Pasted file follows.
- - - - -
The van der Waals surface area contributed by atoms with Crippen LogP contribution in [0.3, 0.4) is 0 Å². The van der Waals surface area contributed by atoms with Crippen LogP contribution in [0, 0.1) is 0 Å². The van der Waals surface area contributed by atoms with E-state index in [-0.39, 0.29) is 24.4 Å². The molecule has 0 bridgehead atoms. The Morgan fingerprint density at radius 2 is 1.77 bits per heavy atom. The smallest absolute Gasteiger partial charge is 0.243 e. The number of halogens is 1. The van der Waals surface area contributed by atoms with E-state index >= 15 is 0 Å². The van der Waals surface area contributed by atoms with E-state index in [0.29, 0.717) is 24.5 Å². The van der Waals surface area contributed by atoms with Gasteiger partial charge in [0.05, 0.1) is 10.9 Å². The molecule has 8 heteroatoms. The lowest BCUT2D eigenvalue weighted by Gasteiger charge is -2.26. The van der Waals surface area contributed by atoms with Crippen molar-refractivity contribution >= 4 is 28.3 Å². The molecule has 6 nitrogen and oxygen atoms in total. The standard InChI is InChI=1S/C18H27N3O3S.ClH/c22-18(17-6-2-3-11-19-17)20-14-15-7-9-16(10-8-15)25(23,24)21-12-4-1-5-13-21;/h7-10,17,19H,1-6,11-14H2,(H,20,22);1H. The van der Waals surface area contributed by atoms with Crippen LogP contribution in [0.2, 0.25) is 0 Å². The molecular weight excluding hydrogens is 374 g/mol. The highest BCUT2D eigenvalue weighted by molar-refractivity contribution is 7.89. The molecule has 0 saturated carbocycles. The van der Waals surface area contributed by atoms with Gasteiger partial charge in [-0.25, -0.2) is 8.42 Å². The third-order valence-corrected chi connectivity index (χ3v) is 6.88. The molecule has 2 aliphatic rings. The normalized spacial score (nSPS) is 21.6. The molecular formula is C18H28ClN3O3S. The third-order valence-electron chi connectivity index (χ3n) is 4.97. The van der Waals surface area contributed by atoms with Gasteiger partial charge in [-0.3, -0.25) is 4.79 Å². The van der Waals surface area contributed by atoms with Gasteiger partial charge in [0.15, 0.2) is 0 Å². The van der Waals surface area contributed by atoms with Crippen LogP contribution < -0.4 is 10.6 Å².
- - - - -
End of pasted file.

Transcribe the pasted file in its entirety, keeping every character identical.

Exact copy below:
The van der Waals surface area contributed by atoms with Crippen LogP contribution in [0.3, 0.4) is 0 Å². The van der Waals surface area contributed by atoms with Crippen LogP contribution in [0, 0.1) is 0 Å². The van der Waals surface area contributed by atoms with E-state index in [-0.39, 0.29) is 24.4 Å². The molecule has 0 bridgehead atoms. The Morgan fingerprint density at radius 2 is 1.77 bits per heavy atom. The smallest absolute Gasteiger partial charge is 0.243 e. The number of halogens is 1. The van der Waals surface area contributed by atoms with E-state index >= 15 is 0 Å². The van der Waals surface area contributed by atoms with E-state index in [0.29, 0.717) is 24.5 Å². The van der Waals surface area contributed by atoms with Gasteiger partial charge in [0.05, 0.1) is 10.9 Å². The molecule has 8 heteroatoms. The lowest BCUT2D eigenvalue weighted by Gasteiger charge is -2.26. The van der Waals surface area contributed by atoms with Crippen molar-refractivity contribution >= 4 is 28.3 Å². The molecule has 6 nitrogen and oxygen atoms in total. The standard InChI is InChI=1S/C18H27N3O3S.ClH/c22-18(17-6-2-3-11-19-17)20-14-15-7-9-16(10-8-15)25(23,24)21-12-4-1-5-13-21;/h7-10,17,19H,1-6,11-14H2,(H,20,22);1H. The van der Waals surface area contributed by atoms with Crippen LogP contribution in [0.2, 0.25) is 0 Å². The molecular weight excluding hydrogens is 374 g/mol. The highest BCUT2D eigenvalue weighted by molar-refractivity contribution is 7.89. The molecule has 0 saturated carbocycles. The van der Waals surface area contributed by atoms with Gasteiger partial charge in [-0.25, -0.2) is 8.42 Å². The third-order valence-corrected chi connectivity index (χ3v) is 6.88. The molecule has 2 aliphatic rings. The normalized spacial score (nSPS) is 21.6. The molecular formula is C18H28ClN3O3S. The third-order valence-electron chi connectivity index (χ3n) is 4.97. The van der Waals surface area contributed by atoms with Gasteiger partial charge in [-0.3, -0.25) is 4.79 Å². The van der Waals surface area contributed by atoms with Gasteiger partial charge in [0.15, 0.2) is 0 Å². The van der Waals surface area contributed by atoms with Crippen LogP contribution < -0.4 is 10.6 Å².